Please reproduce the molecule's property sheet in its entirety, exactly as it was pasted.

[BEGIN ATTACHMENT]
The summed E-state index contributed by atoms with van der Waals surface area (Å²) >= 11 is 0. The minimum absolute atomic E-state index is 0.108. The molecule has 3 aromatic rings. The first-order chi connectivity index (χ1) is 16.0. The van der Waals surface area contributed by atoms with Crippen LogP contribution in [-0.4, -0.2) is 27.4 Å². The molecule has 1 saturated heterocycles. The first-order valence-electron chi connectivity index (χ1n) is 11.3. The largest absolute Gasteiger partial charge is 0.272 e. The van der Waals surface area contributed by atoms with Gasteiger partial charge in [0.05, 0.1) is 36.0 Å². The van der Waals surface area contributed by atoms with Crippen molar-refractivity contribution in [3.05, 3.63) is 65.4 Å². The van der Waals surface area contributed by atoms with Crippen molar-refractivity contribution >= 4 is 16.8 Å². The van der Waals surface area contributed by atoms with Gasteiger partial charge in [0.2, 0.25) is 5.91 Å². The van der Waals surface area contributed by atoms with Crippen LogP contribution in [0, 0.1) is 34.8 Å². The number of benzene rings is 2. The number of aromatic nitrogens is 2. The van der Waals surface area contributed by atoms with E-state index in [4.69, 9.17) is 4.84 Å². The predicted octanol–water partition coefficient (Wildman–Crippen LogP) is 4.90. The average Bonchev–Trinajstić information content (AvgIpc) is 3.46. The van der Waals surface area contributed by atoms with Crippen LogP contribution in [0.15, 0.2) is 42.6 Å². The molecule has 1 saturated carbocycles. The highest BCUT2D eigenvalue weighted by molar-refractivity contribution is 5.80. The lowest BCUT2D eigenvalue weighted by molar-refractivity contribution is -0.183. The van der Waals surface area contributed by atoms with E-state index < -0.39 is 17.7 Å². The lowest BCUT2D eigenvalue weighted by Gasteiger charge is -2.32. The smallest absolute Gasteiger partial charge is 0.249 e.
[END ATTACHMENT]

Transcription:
The summed E-state index contributed by atoms with van der Waals surface area (Å²) >= 11 is 0. The minimum absolute atomic E-state index is 0.108. The molecule has 3 aromatic rings. The first-order chi connectivity index (χ1) is 16.0. The van der Waals surface area contributed by atoms with Crippen LogP contribution in [-0.4, -0.2) is 27.4 Å². The molecule has 1 saturated heterocycles. The first-order valence-electron chi connectivity index (χ1n) is 11.3. The largest absolute Gasteiger partial charge is 0.272 e. The van der Waals surface area contributed by atoms with Gasteiger partial charge in [0.05, 0.1) is 36.0 Å². The van der Waals surface area contributed by atoms with Crippen molar-refractivity contribution in [3.05, 3.63) is 65.4 Å². The van der Waals surface area contributed by atoms with Crippen molar-refractivity contribution >= 4 is 16.8 Å². The van der Waals surface area contributed by atoms with Gasteiger partial charge in [0.2, 0.25) is 5.91 Å². The van der Waals surface area contributed by atoms with Crippen LogP contribution in [0, 0.1) is 34.8 Å². The number of benzene rings is 2. The number of aromatic nitrogens is 2. The van der Waals surface area contributed by atoms with E-state index in [4.69, 9.17) is 4.84 Å². The predicted octanol–water partition coefficient (Wildman–Crippen LogP) is 4.90. The average Bonchev–Trinajstić information content (AvgIpc) is 3.46. The van der Waals surface area contributed by atoms with Crippen LogP contribution in [0.15, 0.2) is 42.6 Å². The molecule has 1 saturated carbocycles. The highest BCUT2D eigenvalue weighted by molar-refractivity contribution is 5.80. The lowest BCUT2D eigenvalue weighted by molar-refractivity contribution is -0.183. The van der Waals surface area contributed by atoms with E-state index < -0.39 is 17.7 Å². The lowest BCUT2D eigenvalue weighted by Gasteiger charge is -2.32. The smallest absolute Gasteiger partial charge is 0.249 e.